I was watching Snow Piercer the other day and thought the ending was pretty cool. I love the whole Asiatic Inuit look to the survivors and the polar bear in the arctic setting. The whole scene made me think about the Inuit culture that did, and still to some degree, exists in the harsh north. A people who have survived the world’s harshest climate zones and prospered. I first really began studying them when researching the lost Viking colonies of Greenland (named such because it was discovered during one of several medieval warm periods and was in fact quite green at the time). The inability of the Vikings to adapt to the Inuit lifestyle was one of many contributing factors to their demise as the climate grew colder; a time when the Inuit, according to archeological research, actually had such an abundance of food they were only eating the choicest parts of hunted and fished animals.
Not that we are heading towards an impending ice age; although climatologists can’t decide if we are heading towards another ice age or another warming period (I say another because we go through them in relatively predictable cycles). But there is something to be said about the skills and abilities of those peoples that populate the permafrost regions of the arctic. What can we learn and take from their way of life? Most of us do not live in the frozen reaches of the north; but their skills might save you if something goes wrong during the winter. How many power outages occur during horrendous blizzards? Have you ever been stranded in your house for a week because four feet of snow fell overnight and shut down the roads (yes that happened to my family once). Not only the Vikings, but what other pioneer groups might have benefitted from a portion of Inuit knowledge? Just food for thought.
Natives of the New World have such an abundance of skills and knowledge to offer. If you have Native American tribes with a long heritage in your area befriend and learn from them. They know tips for keeping you alive in your local biome. I was astounded by the knowledge of a Navajo friend from the four corners area. If I got lost in the high desert I would want to know what he knew. From the Inuit up North we might learn how to build igloos or make warm winter clothing; from the lower Rockies you might learn basic trapping to flint/obsidian knapping for your own tools. If you have a chance to visit Native American gatherings take the opportunity and make some new friends.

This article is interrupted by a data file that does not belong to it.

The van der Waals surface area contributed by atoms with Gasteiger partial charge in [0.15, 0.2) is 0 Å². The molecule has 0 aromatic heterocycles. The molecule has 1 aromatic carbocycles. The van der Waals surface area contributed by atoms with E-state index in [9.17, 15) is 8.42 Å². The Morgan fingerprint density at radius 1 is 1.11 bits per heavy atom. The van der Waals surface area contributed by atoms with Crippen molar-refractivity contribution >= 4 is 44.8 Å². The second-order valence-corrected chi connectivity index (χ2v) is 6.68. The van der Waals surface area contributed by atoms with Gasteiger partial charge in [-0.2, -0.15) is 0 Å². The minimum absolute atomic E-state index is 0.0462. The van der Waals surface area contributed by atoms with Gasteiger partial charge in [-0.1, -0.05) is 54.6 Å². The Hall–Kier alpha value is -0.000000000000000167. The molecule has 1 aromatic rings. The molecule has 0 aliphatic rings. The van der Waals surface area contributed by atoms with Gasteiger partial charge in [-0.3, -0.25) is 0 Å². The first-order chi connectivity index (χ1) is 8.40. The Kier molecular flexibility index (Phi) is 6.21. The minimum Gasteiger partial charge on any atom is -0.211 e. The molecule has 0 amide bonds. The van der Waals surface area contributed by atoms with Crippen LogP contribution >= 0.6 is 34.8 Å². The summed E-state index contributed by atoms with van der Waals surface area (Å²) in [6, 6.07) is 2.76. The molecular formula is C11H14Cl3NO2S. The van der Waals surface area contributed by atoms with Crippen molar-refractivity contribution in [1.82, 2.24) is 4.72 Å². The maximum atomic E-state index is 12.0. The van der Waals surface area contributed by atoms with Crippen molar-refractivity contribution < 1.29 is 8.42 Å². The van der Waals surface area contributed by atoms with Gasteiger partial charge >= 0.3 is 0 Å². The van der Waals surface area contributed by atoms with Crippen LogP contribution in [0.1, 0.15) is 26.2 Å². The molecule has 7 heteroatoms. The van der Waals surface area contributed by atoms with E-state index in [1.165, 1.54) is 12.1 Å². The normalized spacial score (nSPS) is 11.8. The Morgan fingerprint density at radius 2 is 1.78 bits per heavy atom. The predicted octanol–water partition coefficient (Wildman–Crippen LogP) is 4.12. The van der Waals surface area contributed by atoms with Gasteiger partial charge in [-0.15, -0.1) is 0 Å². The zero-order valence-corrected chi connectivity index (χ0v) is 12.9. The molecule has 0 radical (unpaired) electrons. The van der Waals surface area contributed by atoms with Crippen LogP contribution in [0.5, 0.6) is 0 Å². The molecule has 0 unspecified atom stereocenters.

So who are the Inuit? The Inuit are a group of culturally similar indigenous peoples inhabiting the Arctic regions of Greenland, Canada, and the United States. Inuit is a plural noun; the singular is Inuk. The Inuit languages are classified in the Eskimo-Aleut family.
The Inuit live throughout most of the Canadian Arctic and subarctic in the territory of Nunavut; “Nunavik” in the northern third of Quebec; “Nunatsiavut” and “NunatuKavut” in Labrador; and in various parts of the Northwest Territories, particularly around the Arctic Ocean. These areas are known in Inuktitut as the “Inuit Nunangat”. In the United States, Inupiat live on the North Slope in Alaska and on Little Diomede Island. The Greenlandic Inuit are the descendants of migrations from Canada and are citizens of Denmark, although not of the European Union.
The Inuit have traditionally been fishers and hunters. They still hunt whales (esp. bowhead whale), walrus, caribou, seal, polar bears, muskoxen, birds, and fish and at times other less commonly eaten animals such as the Arctic Fox. The typical Inuit diet is high in protein and very high in fat – in their traditional diets, Inuit consumed an average of 75% of their daily energy intake from fat. While it is not possible to cultivate plants for food in the Arctic, the Inuit have traditionally gathered those that are naturally available. Grasses, tubers, roots, stems, berries, and seaweed (kuanniq or edible seaweed) were collected and preserved depending on the season and the location. There is a vast array of different hunting technologies that the Inuit used to gather their food.
In the 1920s anthropologist Vilhjalmur Stefansson lived with and studied a group of Inuit. The study focused on the fact that the Inuit’s low-carbohydrate diet had no adverse effects on their health, nor indeed, Stefansson’s own health. Stefansson (1946) also observed that the Inuit were able to get the necessary vitamins they needed from their traditional winter diet, which did not contain any plant matter. In particular, he found that adequate vitamin C could be obtained from items in their traditional diet of raw meat such as Ringed Seal liver and whale skin (muktuk). While there was considerable skepticism when he reported these findings, they have been borne out in recent studies and analyses. However, the Inuit have lifespans 12 to 15 years shorter than the average Canadian’s, which is thought to be a result of limited access to medical services. The life expectancy gap is not closing.